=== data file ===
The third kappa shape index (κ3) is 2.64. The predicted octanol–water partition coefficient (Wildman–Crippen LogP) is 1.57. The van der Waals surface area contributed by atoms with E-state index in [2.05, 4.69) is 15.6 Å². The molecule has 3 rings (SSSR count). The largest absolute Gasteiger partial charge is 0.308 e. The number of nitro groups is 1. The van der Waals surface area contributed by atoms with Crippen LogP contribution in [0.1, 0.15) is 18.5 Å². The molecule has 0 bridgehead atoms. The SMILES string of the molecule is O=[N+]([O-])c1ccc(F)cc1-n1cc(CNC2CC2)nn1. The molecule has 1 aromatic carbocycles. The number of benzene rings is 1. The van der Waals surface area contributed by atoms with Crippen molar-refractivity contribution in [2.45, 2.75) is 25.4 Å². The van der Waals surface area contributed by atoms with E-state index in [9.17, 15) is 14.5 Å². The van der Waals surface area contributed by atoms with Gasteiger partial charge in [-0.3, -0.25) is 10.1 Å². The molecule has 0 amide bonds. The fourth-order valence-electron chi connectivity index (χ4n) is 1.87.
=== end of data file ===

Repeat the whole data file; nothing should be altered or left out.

The third kappa shape index (κ3) is 2.64. The predicted octanol–water partition coefficient (Wildman–Crippen LogP) is 1.57. The van der Waals surface area contributed by atoms with E-state index in [2.05, 4.69) is 15.6 Å². The molecule has 3 rings (SSSR count). The largest absolute Gasteiger partial charge is 0.308 e. The number of nitro groups is 1. The van der Waals surface area contributed by atoms with Crippen LogP contribution in [0.1, 0.15) is 18.5 Å². The molecule has 0 bridgehead atoms. The SMILES string of the molecule is O=[N+]([O-])c1ccc(F)cc1-n1cc(CNC2CC2)nn1. The molecule has 1 aromatic carbocycles. The number of benzene rings is 1. The van der Waals surface area contributed by atoms with Crippen molar-refractivity contribution in [2.45, 2.75) is 25.4 Å². The van der Waals surface area contributed by atoms with E-state index in [9.17, 15) is 14.5 Å². The van der Waals surface area contributed by atoms with Gasteiger partial charge in [-0.3, -0.25) is 10.1 Å². The molecule has 0 amide bonds. The fourth-order valence-electron chi connectivity index (χ4n) is 1.87.